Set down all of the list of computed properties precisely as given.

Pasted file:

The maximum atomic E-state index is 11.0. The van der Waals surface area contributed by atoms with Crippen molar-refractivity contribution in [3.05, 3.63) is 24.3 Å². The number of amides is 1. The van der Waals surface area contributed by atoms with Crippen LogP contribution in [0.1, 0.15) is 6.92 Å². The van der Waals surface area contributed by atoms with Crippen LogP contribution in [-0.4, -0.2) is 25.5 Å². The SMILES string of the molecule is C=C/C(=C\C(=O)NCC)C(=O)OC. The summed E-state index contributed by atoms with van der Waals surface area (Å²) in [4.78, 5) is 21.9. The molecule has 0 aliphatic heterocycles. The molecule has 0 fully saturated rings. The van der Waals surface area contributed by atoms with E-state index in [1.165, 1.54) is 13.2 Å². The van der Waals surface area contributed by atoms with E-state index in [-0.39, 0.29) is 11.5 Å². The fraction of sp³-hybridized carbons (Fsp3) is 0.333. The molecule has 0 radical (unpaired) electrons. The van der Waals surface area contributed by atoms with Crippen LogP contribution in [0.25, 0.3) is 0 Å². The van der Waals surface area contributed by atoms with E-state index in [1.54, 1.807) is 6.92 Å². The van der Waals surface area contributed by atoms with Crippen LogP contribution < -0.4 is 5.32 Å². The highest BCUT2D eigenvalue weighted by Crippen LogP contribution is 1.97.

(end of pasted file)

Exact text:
The maximum atomic E-state index is 11.0. The van der Waals surface area contributed by atoms with Crippen molar-refractivity contribution in [3.05, 3.63) is 24.3 Å². The number of amides is 1. The van der Waals surface area contributed by atoms with Crippen LogP contribution in [0.1, 0.15) is 6.92 Å². The van der Waals surface area contributed by atoms with Crippen LogP contribution in [-0.4, -0.2) is 25.5 Å². The SMILES string of the molecule is C=C/C(=C\C(=O)NCC)C(=O)OC. The summed E-state index contributed by atoms with van der Waals surface area (Å²) in [4.78, 5) is 21.9. The molecule has 0 aliphatic heterocycles. The molecule has 0 fully saturated rings. The van der Waals surface area contributed by atoms with E-state index in [1.165, 1.54) is 13.2 Å². The van der Waals surface area contributed by atoms with E-state index in [-0.39, 0.29) is 11.5 Å². The fraction of sp³-hybridized carbons (Fsp3) is 0.333. The molecule has 0 radical (unpaired) electrons. The van der Waals surface area contributed by atoms with Crippen LogP contribution in [0.25, 0.3) is 0 Å². The van der Waals surface area contributed by atoms with E-state index in [1.54, 1.807) is 6.92 Å². The van der Waals surface area contributed by atoms with Crippen LogP contribution < -0.4 is 5.32 Å². The highest BCUT2D eigenvalue weighted by Crippen LogP contribution is 1.97.